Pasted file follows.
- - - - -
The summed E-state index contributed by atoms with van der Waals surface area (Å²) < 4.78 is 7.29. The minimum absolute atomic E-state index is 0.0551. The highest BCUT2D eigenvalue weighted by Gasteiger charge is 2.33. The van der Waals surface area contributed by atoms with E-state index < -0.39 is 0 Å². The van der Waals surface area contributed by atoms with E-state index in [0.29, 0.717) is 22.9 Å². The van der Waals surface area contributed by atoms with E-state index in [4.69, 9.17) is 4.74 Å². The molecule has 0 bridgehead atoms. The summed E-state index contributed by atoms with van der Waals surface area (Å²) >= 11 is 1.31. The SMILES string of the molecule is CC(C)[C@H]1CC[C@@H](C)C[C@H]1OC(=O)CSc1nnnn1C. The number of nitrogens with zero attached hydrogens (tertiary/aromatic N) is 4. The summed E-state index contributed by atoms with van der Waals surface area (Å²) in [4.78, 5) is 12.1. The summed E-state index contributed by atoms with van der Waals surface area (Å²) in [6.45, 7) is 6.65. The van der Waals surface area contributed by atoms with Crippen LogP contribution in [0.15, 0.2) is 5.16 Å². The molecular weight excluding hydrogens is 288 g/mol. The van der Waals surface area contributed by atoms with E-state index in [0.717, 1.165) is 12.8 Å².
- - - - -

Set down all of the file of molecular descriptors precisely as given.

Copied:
The summed E-state index contributed by atoms with van der Waals surface area (Å²) < 4.78 is 7.29. The minimum absolute atomic E-state index is 0.0551. The highest BCUT2D eigenvalue weighted by Gasteiger charge is 2.33. The van der Waals surface area contributed by atoms with E-state index < -0.39 is 0 Å². The van der Waals surface area contributed by atoms with E-state index in [0.29, 0.717) is 22.9 Å². The van der Waals surface area contributed by atoms with E-state index in [4.69, 9.17) is 4.74 Å². The molecule has 0 bridgehead atoms. The summed E-state index contributed by atoms with van der Waals surface area (Å²) >= 11 is 1.31. The SMILES string of the molecule is CC(C)[C@H]1CC[C@@H](C)C[C@H]1OC(=O)CSc1nnnn1C. The number of nitrogens with zero attached hydrogens (tertiary/aromatic N) is 4. The summed E-state index contributed by atoms with van der Waals surface area (Å²) in [4.78, 5) is 12.1. The summed E-state index contributed by atoms with van der Waals surface area (Å²) in [6.45, 7) is 6.65. The van der Waals surface area contributed by atoms with Crippen LogP contribution in [0.15, 0.2) is 5.16 Å². The molecular weight excluding hydrogens is 288 g/mol. The van der Waals surface area contributed by atoms with E-state index in [0.717, 1.165) is 12.8 Å².